Activity reported at the 5 September meeting-Dennis, WA6NIA had fun roving during the contest and went to Howard Shafter Engineering to pick up on equipment sale; Mel, WA6JBD roved the SJV and made 612 mile shot to Mexico; Chuck, WA6EXV had poor luck in the contest and is working on assembly of 24 GHz narrowband rig that should have 3 dB NF and 1 w out put; Bill, WA6QYR had fun roving and has been working on 24 GHz narrow band rig and a light communicator rig; Gary, W6VRC has a new shack; Ken, WB6DTA built two new 10 GHz rigs for friends and has been kitting the 3 GHz Pcom mixers and will be to Mexico next time; Rick, W6ESS worked on his 10 GHz box; John, N6AX had 10 and 24 GHz rigs to show and tell; John, KJ6HZ rebuilt rig day before contest with bad result on Saturday and better on Sunday; Dick, WB6DNX had fun on Signal Hill; Kurt K6RRA will be to signal hill; Ed, K6EC had 20 contacts and 15 stations; Pat, N6RJM had fun in contest working from Corona and Desert; Chuck, N6EQ had fun in contest; Glenn, KE6HPZ roved to 9 locations working Mexico; Jeff, KN6VR still moving; Ed, W6OYJ worked 10 grids from Frazier Mtn and has rig with right side up LO to make IF radio read right; Larry, K6HLH had fun out in contest and will have a 25 w TWT next year; Mike, XE2/W6YLZ paid $100 for Mexico license and told us about his adventures to Mexico with 60 some contacts and contacts that ranged from 726 to 1100 km; Chip. N6CA is cleaning out 20 yr old stuff and has a new mill and power meter; Dave, WA6CGR found Reyes Point north of San Francisco not so good, lots of endless roads and problems working around northern CA.

Off the web-

On September 7, 2002 at 1235UTC, WW2R/5 and W5LUA made a record breaking contact on 24192 MHz. Dave was operating portable in EM41HC near Natchez, Miss and W5LUA was operating from his home in EM13QC, Allen, Texas. CW signals of 549 were exchanged.

The equipment at WW2R/5 consisted of a 2 ft dish fed through 2' of flexible waveguide by a retuned Hughes 12-18GHz TWT running 11W output. The 1.8dB HEMT preamplifier was mounted directly on the waveguide switch. The homemade transverter fed an IC402 at 435MHz. Frequency calibration was achieved by a frequency counter locked to GPS by an HP Z3801A time/frequency standard. Signals on 10GHz were consistently around 10dB above the noise. After the QSY to 24GHz, and overcoming the surprise of hearing anything, initial signals were estimated at around 6dB above the noise but by the end of the QSO were barely audible above the noise.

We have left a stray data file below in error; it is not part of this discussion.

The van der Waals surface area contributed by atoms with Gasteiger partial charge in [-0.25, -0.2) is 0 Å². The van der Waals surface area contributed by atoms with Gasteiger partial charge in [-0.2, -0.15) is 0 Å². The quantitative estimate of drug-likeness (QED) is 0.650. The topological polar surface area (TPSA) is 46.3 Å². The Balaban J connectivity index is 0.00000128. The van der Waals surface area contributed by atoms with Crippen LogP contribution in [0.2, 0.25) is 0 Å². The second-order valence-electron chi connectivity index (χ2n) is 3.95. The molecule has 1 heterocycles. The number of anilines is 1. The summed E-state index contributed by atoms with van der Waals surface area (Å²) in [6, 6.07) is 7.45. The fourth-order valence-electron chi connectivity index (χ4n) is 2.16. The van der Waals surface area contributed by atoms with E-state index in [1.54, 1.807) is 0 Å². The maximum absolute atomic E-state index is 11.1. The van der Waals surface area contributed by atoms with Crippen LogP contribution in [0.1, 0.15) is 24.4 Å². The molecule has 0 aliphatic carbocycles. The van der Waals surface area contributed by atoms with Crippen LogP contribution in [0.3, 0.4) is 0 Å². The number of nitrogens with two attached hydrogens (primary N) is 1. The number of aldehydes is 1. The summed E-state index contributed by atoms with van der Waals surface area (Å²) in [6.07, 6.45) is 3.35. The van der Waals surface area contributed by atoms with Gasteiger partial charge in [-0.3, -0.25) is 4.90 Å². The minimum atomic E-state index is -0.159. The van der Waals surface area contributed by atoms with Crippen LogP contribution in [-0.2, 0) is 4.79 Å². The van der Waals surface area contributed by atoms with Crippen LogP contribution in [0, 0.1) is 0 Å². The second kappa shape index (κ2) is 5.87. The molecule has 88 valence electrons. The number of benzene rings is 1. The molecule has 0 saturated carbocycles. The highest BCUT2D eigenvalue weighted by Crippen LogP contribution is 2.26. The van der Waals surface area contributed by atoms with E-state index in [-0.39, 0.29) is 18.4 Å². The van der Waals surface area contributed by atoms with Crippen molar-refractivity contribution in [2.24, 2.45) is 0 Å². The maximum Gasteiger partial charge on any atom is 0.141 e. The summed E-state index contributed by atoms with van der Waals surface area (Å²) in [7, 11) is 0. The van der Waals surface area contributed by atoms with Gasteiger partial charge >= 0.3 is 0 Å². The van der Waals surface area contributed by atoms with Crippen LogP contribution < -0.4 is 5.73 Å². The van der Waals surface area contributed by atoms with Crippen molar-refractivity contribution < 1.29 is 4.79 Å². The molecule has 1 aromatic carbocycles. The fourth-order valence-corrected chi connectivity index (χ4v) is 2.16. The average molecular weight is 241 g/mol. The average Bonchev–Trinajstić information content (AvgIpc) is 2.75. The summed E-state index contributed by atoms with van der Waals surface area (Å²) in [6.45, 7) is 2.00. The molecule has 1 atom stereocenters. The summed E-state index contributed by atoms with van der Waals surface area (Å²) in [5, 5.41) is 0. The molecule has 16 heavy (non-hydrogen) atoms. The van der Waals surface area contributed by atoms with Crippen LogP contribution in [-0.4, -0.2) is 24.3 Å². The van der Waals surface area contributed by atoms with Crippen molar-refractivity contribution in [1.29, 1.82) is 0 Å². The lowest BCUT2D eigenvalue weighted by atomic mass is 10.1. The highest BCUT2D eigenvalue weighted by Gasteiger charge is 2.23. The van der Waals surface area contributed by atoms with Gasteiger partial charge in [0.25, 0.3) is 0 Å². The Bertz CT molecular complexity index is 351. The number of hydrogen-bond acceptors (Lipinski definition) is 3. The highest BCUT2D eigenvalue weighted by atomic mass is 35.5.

The equipment at W5LUA consisted of a 2 ft MACOM dish with azimuth and elevation control at 65ft. LNA noise figure at the dish measured 3 dB. I was using an Alelco TWT producing 50 watts in the shack. The actual power getting to the dish was considerably less. I had two 1.5 dB loss WR-42 flexible pieces of waveguide in the shack feeding about 60 ft of EW-180 waveguide with about 4 dB loss and another 1.5 dB loss WR-42 flexible jumper at the antenna. The transmit losses add up to 8.5 dB giving me about 7 watts at the feed. My azimuth rotator is an Orion 2800, which allows me to get to within tenths of a degree. I use a small actuator to give me about -1 to +16 degrees elevation control. This worked OK for horizon shots for AO-40. We first tried 10 GHz where signals were 5 to 10 dB over the noise. We made an easy contact and then QSYed to 24 GHz where I was much surprised to hear Dave about 10 to 15 dB over the noise on a nice peak. The initial peak may have been due to airplane

scatter but afterwards the signals became more constant, they settled in about 10 dB over the noise for several minutes and an easy QSO resulted.

Based on 6 digit grid square to 6 digit grid square EM13QC to EM41HC DX = 337.3 miles or 542.8km.